This is the time of year college football coaches lose their positions, but this year the surprise has been what coaches didn’t get fired, as opposed to the ones that did. Speculation and rumors were rampant that USC’s Clay Helton was on his way out after a 5-8 season that included losses to rivals UCLA and Notre Dame.
Trojans athletic director Lynn Swann ended the controversy by declaring in a letter to USC boosters and alumni that Helton would be back for next season.
“Let me be clear to everyone, our players, our recruits and our fans,” USC athletic director Lynn Swann said in the letter. “Clay Helton is our head coach and will continue to be our head coach.”
USC fans lobbied Swann at Saturday’s game against Notre Dame. They hired a plane to fly a banner over the Coliseum that read: “Lynn Swann, Please Fire Clay Helton.”
Part of the reason Swann didn’t make a move as Helton’s salary. If he had been fired, USC would have had to pay him around $12 million. It made better financial sense to keep him.
Two schools that fired their head coaches have already hired their replacements, and decided the retro look was what they wanted. Kansas canned David Beaty in early November, and named former LSU head man Les Miles. The 65-year-old hasn’t been around a college football program since 2016.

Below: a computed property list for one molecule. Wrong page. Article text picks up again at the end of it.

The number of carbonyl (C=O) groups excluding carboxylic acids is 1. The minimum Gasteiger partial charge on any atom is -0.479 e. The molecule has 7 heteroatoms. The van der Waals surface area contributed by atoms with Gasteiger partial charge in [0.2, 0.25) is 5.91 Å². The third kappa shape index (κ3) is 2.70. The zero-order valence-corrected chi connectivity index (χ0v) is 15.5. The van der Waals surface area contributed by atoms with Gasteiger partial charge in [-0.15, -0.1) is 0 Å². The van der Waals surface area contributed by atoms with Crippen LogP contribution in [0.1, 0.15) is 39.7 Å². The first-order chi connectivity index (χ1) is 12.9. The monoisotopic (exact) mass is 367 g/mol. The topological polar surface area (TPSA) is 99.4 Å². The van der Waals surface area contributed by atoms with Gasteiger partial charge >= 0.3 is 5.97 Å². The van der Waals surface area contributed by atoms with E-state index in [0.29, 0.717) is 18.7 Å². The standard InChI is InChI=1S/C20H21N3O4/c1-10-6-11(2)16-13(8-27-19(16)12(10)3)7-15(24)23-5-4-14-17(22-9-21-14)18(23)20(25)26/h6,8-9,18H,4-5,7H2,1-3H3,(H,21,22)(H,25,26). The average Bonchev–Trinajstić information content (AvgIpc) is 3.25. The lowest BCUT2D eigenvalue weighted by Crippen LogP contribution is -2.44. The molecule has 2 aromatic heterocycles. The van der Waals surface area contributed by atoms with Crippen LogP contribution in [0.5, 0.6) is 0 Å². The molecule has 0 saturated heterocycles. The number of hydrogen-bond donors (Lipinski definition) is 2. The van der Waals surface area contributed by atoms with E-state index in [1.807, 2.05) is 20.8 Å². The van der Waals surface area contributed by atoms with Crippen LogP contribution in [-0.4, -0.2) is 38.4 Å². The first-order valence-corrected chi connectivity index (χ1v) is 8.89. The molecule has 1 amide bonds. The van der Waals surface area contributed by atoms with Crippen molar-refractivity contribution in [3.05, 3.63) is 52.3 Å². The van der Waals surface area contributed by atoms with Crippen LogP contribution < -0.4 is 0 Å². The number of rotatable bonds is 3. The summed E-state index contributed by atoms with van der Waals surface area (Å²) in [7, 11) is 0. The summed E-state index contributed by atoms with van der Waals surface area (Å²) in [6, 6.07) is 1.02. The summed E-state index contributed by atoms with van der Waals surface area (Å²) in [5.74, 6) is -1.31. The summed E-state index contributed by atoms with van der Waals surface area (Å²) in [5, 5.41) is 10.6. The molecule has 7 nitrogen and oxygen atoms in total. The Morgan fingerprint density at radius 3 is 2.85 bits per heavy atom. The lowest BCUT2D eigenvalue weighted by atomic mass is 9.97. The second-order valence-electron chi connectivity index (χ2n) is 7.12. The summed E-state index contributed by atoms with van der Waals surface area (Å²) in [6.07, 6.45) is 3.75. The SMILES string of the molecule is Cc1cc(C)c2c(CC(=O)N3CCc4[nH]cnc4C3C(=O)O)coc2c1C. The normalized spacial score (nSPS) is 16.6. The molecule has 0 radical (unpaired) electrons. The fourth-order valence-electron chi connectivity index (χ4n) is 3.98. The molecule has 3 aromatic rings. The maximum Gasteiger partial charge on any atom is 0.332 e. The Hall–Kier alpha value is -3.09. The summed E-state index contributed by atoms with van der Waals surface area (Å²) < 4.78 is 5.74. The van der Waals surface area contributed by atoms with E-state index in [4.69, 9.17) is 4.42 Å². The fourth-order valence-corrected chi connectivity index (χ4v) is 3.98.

North Carolina took little time between firing Larry Fedora on Sunday and hiring Mack Brown on Monday. Brown, who is 67, has been a studio analyst for ESPN and last prowled the sidelines five years ago for Texas.
Brown returns to the Tar Heels where he coached from 1988-1997. It appears he was lined up and ready to go, and that Fedora never had a chance of saving his job.
“I wanted the opportunity to fix this,” Fedora said. “I wanted to make the changes necessary to win again. I also understand this business. I understand that you don’t always get the time you want to turn things around. I respect the administration’s position and understand their actions.”
UConn Reaches Dubious Mark
One coach that probably should have been fired but wasn’t was UConn’s Randy Edsall. It is the second time around for Edsall, who coached the Huskies from 1999-2010.
In his second season, he has to try and rebuild the program into relevancy, something that he did in his first stint. This year, though, didn’t go well. The team finished 1-11, and set marks for most yards (7,409) allowed, most yards allowed per game (617.4), most points (605) allowed, and average points per game (50.41).
One bright spot was the team was a solid performer in not covering the spread. They failed ATS in nine of 12 games. Two of the three games they did cover, they were given more than 30 points in each.
Two Impact Players Leaving
The Big 10 is losing two players that should be top 10 picks in the NFL Draft. Offensive lineman Rashan Gary is a junior, but decided to skip his senior year and declare himself eligible for the pros.
Ohio State defensive lineman Nick Bosa, made the same decision a month ago. The junior injured a core muscle in September, and decided to leave the program to rehabilitate the injury, and prepare himself for the draft.
Bosa, whose brother Joey, plays for the LA Chargers, has been projected by some as the No. 1 pick in April’s NFL Draft.